This site is non-profit, existing only to help people improve health and immunity
Updated 16th June 2020

TMG (Trimethylglycine) is a powerful nutrient, much like a vitamin, functioning as methyl donor, anti-oxidant, anti-inflammatory, energy booster, toxin remover, immune booster and more.
Also called betaine (first isolated from sugar beets) but different from Betaine Hydrochloride.

TMG the Methyl Donor

The TMG molecule comprises three methyl groups (CH3) joined to one molecule of glycine (C2H5NO2). The benefit of TMG is that it releases easily one, two, or all three of the methyl groups.
Releasing one methyl group then leaves behind DMG (Dimethylglycine) which is just TMG with only two methyl groups. Releasing all methyl groups leaves just Glycine, which is the smallest molecule of all of the amino acids, which allows it to go almost anywhere in the body, including crossing the blood-brain barrier.
DMG is considered a B-complex vitamin, shown to help:

  • Behaviour and speech in autistic children and adults
  • ADHD (Attention Deficit-Hyperactivity Disorder)
  • Neurological function
  • Reducing seizures
  • Stress tolerance
  • Oxygen utilisation
  • Liver activity
  • Athletic performance
  • Anti-aging
  • Anti-inflammatory
  • Anti-viral and anti-bacterial
  • Immune boosting
  • Shrinking tumours
  • Allergies
  • Chronic fatigue syndrome
  • Respiratory disorders
  • Alcoholism, drug addiction.
  • Cholesterol and triglycerides
  • Blood pressure
  • Blood glucose

Although DMG has all of these benefits, and is available as a supplement, LeanMachine recommends that people supplement with TMG as we then receive all of the benefits of DMG plus the benefit of 50% better methylation.

Methyl groups (CH3) are essential for millions of biochemical reactions every second in the body, these are a few examples:

  • Lowering homocysteine, an amino acid, which inflames arteries when levels rise, leading to “hardening of the arteries”. Homocysteine levels are a much better indicator of cardiovascular disease than cholesterol. High homocysteine is commonly caused by insufficient methyl groups. The body gets methyl groups from TMGActive FolateActive Vitamin B-12, SAM-eDMAEMethionineTaurine, Cysteine and Vitamin B-6.
    Other causes of high homocysteine are mercury and copper toxicity. High homocysteine also causes methionine deficiency, in turn causing SAM-e (S-Adenosyl Methionine) deficiency which can lead to depression. Methionine is required for protein synthesis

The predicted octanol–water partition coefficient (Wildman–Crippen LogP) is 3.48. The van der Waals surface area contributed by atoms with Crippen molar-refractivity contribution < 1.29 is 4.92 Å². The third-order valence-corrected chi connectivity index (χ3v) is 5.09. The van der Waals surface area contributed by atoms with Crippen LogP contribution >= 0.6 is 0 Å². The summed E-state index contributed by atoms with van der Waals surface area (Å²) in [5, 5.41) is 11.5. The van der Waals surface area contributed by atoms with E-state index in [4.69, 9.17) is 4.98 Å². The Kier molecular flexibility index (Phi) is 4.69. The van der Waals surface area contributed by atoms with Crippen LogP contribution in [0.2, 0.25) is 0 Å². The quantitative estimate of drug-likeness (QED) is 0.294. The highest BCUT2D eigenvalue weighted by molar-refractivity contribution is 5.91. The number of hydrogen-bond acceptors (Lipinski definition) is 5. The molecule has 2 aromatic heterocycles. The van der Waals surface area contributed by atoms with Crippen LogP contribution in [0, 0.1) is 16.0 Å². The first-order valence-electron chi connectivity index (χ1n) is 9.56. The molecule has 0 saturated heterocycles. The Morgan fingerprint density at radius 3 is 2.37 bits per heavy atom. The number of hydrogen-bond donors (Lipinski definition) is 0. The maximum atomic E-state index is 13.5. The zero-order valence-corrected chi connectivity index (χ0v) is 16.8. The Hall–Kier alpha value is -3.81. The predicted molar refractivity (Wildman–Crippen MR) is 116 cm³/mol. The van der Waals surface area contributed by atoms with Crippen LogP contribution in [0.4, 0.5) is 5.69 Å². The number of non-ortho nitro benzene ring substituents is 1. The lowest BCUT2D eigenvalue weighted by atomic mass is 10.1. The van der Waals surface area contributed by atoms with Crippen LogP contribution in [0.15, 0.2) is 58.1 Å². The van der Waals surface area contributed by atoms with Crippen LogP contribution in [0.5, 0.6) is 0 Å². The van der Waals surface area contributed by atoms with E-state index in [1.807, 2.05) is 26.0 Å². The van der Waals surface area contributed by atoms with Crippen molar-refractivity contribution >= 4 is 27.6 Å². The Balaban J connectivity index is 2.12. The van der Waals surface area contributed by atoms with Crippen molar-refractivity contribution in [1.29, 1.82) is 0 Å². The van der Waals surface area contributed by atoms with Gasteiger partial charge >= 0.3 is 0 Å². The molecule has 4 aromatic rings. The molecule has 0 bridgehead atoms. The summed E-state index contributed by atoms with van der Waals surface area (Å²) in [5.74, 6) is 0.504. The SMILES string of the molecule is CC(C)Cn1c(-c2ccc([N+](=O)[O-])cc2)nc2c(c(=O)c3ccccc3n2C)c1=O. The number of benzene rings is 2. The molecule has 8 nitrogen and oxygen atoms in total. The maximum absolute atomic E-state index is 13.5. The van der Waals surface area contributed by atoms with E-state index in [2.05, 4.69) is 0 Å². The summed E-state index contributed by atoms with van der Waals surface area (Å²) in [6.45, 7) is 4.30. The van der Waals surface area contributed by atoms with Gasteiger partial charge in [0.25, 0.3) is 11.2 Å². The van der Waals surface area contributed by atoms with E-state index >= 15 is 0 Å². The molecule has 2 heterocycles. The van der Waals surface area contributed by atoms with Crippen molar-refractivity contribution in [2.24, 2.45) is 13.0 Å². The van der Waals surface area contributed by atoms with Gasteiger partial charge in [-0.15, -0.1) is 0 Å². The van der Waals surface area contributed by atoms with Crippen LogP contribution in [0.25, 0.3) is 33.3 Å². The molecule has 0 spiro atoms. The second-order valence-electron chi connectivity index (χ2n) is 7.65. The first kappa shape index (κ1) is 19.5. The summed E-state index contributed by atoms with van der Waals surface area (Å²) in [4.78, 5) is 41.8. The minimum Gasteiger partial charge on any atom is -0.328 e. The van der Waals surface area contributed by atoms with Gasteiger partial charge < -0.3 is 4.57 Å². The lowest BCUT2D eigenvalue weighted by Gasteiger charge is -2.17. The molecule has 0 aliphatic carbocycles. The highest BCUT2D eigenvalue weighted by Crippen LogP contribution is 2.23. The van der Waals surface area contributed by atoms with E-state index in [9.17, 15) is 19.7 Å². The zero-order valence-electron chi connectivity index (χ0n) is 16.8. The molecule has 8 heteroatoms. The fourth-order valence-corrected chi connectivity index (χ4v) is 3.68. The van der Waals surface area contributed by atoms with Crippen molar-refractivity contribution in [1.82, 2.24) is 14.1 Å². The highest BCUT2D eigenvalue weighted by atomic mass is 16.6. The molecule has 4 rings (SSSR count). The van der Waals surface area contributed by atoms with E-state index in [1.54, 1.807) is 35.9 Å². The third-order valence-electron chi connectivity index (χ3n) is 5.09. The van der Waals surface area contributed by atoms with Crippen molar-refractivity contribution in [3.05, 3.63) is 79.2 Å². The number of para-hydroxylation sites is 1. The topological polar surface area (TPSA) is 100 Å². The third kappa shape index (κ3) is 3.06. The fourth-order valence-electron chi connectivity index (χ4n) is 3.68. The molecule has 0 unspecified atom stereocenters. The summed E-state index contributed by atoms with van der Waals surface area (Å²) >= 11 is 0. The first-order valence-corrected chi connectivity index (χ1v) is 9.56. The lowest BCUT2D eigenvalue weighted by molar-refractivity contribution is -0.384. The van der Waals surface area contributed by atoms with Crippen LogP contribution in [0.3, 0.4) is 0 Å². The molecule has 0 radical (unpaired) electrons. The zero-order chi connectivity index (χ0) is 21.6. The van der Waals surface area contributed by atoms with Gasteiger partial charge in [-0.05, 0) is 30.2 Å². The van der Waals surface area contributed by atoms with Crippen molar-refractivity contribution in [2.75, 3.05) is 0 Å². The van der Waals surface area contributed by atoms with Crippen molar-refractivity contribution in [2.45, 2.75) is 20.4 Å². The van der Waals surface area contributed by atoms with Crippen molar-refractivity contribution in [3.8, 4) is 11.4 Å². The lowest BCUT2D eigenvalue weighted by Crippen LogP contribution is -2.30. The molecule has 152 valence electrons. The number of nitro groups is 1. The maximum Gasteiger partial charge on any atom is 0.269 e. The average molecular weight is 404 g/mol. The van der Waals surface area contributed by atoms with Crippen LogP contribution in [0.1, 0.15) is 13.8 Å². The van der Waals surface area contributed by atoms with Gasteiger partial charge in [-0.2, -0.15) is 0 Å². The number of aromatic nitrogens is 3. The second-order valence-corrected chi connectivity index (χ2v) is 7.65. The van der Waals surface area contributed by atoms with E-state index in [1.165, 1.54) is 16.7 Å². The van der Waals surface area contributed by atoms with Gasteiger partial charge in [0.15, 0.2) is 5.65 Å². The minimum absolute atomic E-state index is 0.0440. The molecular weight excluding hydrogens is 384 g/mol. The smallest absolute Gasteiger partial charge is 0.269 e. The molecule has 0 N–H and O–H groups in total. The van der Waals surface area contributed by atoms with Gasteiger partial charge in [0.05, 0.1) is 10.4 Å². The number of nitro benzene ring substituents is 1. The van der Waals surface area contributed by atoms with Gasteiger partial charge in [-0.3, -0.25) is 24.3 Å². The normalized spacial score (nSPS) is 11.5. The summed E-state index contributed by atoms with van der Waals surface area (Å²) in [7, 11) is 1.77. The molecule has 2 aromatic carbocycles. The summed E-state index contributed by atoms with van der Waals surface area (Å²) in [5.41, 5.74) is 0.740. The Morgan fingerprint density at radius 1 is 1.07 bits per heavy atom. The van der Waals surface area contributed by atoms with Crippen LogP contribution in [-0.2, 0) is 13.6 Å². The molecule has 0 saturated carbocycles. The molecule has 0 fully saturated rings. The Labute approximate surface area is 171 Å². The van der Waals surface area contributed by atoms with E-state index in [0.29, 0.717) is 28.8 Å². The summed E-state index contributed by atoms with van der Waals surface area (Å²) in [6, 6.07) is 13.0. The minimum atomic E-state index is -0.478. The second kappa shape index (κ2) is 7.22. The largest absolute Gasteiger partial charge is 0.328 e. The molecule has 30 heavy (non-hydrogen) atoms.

• Excess homocysteine also leads to osteoporosis, birth defects, cancer, ageing and free radicals, all helped by TMG
  • Methyl groups are required for the Phase 2, P450 liver detoxification pathway, a critical biochemical sequence of events. Fat-soluble toxins are joined to a methyl group, enabling a greater water solubility, then allowing the liver to remove them from the body. For toxins unable to be removed, methylation helps render them less toxic
  • TMG increases production of SAM-e, helping to reduce depression
  • TMG reduces risk of diabetes, as insulin release and insulin activity rely on methyl group donation
  • TMG donates methyl groups for protein synthesis (biosynthesis), the copying of genetic code from DNA to RNA (genetic transcription), then to the synthesis (formation) of every chemical in the body
  • TMG insufficiency causes biosynthesis slowing, telomeres shortening, and genetic errors (transcription errors) raises cancer risk from DNA mutations

The Methylation Process

This is a vital and most common chemical process in hundreds of essential chemical reactions, including:

  • Methylation is essential for manufacture of all the chemicals for the body
  • Stops certain viruses that could damage DNA
  • Stops the production of trophoblast (fast-growing cells that may lead to cancer)
  • Suppresses replication of DNA in areas where the body does not want it replicated
  • Important for neurological chemicals and blood chemicals
  • Corrects timing problems of the X chromosome in cell replication
  • Causea a genetic trait to come from only one parent, and not both
  • Prevents some genetic diseases
  • Helps prevent shortening of gene telomeres
  • Methylation is a primary method of removing toxins in the phase 2 liver detoxification system
  • Methylation converts toxins of all kinds from insoluble, less soluble or fat-soluble compounds into water-soluble compounds to allow excretion. Larger molecules are eliminated through the bile, smaller ones are excreted in the urine